Fat has developed a bad reputation throughout the years. But did you know that some dietary fats are key to good health? Fat comes in different forms - some good and some bad. You simply need to know which ones to avoid or limit, and which ones to enjoy. Here's some information to help you separate the good from the bad when it comes to fat.
Good fats can help promote healthy blood cholesterol levels and keep your body functioning properly. Good types of dietary fats include:
These types of fat help to lower "bad" cholesterol (LDL) and raise "good" cholesterol (HDL). You can find monounsaturated fats in olive and canola oil, peanut butter, olives, avocados, nuts and seeds. You can eat one ounce (small handful) of any kind of nuts each day, five times per week. This can help lower your LDL by up to six percent.
Polyunsaturated fats are in vegetable oils and soft tub margarines that are made from corn, sunflower, safflower, soybean and cottonseed oil. They can also be found in reduced-fat versions of mayonnaise, salad dressing, as well as pumpkin and sunflower seeds.
Omega-3 fats are widely recognized for their heart-health benefits and lowering risk of heart disease. They work by lowering LDL cholesterol and another bad type of blood fat, triglycerides. They are also thought to lower risk of certain cancers and other diseases and support cognitive function and memory. Omega-3s are found in tuna, salmon, mackerel and sardines. They are also found in walnuts, flaxseed, soy nuts and canola oil.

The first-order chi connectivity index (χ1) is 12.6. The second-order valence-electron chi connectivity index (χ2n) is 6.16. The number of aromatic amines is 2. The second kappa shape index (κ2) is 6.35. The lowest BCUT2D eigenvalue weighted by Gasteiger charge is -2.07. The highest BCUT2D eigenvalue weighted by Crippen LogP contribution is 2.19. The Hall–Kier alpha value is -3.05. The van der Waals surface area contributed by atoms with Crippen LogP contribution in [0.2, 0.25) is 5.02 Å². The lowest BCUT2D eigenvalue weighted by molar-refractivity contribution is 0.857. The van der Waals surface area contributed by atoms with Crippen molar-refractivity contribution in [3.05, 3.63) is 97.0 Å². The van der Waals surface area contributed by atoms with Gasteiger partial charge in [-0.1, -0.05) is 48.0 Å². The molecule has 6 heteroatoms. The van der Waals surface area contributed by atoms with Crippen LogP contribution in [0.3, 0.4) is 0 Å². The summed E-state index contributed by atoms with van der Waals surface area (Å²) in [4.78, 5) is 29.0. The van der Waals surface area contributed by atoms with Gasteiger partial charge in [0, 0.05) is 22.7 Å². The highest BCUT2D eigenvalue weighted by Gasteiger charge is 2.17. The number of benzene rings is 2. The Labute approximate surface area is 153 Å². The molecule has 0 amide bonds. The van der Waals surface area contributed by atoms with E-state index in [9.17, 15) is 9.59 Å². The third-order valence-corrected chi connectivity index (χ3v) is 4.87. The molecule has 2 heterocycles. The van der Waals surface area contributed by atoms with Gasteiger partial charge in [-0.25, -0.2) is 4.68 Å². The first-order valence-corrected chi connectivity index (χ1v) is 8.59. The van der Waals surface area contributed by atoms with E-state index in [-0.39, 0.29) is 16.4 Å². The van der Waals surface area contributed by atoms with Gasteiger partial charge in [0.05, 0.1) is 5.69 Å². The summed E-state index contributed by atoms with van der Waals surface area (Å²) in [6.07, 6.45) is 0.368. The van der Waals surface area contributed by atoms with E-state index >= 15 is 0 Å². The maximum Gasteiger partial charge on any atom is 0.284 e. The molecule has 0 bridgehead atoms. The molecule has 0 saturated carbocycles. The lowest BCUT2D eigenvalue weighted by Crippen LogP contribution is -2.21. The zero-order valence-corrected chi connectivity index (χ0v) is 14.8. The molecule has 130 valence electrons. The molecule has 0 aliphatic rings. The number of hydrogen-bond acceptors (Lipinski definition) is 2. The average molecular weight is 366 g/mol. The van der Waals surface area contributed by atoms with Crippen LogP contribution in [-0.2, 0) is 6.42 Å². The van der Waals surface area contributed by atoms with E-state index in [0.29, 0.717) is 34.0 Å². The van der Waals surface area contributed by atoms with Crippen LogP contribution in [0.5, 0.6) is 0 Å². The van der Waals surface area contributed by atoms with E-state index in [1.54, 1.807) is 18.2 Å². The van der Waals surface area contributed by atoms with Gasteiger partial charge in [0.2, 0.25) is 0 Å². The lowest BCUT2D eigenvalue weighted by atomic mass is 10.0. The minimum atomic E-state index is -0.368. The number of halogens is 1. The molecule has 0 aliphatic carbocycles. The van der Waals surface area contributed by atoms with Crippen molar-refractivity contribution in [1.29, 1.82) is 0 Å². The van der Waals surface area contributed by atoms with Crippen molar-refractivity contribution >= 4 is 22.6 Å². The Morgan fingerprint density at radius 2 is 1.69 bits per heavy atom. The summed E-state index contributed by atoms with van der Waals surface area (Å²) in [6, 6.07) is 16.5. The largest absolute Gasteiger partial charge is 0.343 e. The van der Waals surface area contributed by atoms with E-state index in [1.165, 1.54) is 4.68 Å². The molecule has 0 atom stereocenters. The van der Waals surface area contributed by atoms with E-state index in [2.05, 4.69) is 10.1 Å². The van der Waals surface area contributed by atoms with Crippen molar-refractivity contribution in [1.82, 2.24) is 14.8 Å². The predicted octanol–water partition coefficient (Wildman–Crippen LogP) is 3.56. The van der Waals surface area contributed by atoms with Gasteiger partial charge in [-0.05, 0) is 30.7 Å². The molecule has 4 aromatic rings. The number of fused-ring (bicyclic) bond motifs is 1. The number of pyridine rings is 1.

There are two types of fat that should be eaten sparingly: saturated fat and trans fat. Both can raise cholesterol levels, clog arteries and increase the risk for heart disease.
Saturated fats can raise LDL cholesterol and triglycerides. These fats are usually solid at room temperature. For example, the fat remaining in the skillet after you fry bacon will become solid after it sits for a period of time. Other sources of saturated fat include butter or the marbled fat in certain cuts of meat.
Trans fats are the worst type of dietary fat and should be carefully limited, if not completely avoided. Trans fats provide doubly negative health benefits since they raise your LDL cholesterol AND lower your HDL cholesterol.
While a certain amount is essential for our health, fats should be eaten in limited amounts and consist of healthy, unsaturated fats like fish, nuts and vegetable oils. Learn more about dietary fats, including how to choose the right kinds from the Mayo Clinic. We've also included some tips for choosing the right kind of fats.